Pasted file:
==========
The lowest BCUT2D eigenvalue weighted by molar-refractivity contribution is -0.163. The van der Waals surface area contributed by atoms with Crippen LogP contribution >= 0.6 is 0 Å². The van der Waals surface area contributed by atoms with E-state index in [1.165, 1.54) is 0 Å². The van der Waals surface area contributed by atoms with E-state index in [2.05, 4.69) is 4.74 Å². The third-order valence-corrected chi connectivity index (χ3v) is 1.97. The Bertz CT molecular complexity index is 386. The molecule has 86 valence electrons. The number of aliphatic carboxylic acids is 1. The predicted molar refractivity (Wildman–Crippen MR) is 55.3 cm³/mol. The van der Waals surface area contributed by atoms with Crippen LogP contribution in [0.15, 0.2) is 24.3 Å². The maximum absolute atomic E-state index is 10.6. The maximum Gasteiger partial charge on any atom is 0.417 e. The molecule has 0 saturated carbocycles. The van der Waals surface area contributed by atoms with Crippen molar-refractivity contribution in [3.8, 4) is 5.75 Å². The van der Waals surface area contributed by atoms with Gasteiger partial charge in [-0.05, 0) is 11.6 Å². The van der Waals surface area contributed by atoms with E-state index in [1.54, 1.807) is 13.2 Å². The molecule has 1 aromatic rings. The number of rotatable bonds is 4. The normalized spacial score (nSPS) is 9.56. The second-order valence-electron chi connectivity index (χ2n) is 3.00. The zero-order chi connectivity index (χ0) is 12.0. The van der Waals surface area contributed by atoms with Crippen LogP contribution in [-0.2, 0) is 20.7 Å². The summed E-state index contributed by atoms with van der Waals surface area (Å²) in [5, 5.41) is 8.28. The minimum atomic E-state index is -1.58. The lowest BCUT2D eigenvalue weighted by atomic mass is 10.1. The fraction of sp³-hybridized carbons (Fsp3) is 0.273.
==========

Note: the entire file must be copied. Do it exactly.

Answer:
The lowest BCUT2D eigenvalue weighted by molar-refractivity contribution is -0.163. The van der Waals surface area contributed by atoms with Crippen LogP contribution >= 0.6 is 0 Å². The van der Waals surface area contributed by atoms with E-state index in [1.165, 1.54) is 0 Å². The van der Waals surface area contributed by atoms with E-state index in [2.05, 4.69) is 4.74 Å². The third-order valence-corrected chi connectivity index (χ3v) is 1.97. The Bertz CT molecular complexity index is 386. The molecule has 86 valence electrons. The number of aliphatic carboxylic acids is 1. The predicted molar refractivity (Wildman–Crippen MR) is 55.3 cm³/mol. The van der Waals surface area contributed by atoms with Crippen LogP contribution in [0.15, 0.2) is 24.3 Å². The maximum absolute atomic E-state index is 10.6. The maximum Gasteiger partial charge on any atom is 0.417 e. The molecule has 0 saturated carbocycles. The van der Waals surface area contributed by atoms with Crippen molar-refractivity contribution in [3.8, 4) is 5.75 Å². The van der Waals surface area contributed by atoms with Gasteiger partial charge in [-0.05, 0) is 11.6 Å². The van der Waals surface area contributed by atoms with E-state index in [1.54, 1.807) is 13.2 Å². The molecule has 1 aromatic rings. The number of rotatable bonds is 4. The normalized spacial score (nSPS) is 9.56. The second-order valence-electron chi connectivity index (χ2n) is 3.00. The zero-order chi connectivity index (χ0) is 12.0. The van der Waals surface area contributed by atoms with Crippen LogP contribution in [-0.2, 0) is 20.7 Å². The summed E-state index contributed by atoms with van der Waals surface area (Å²) in [5, 5.41) is 8.28. The minimum atomic E-state index is -1.58. The lowest BCUT2D eigenvalue weighted by atomic mass is 10.1. The fraction of sp³-hybridized carbons (Fsp3) is 0.273.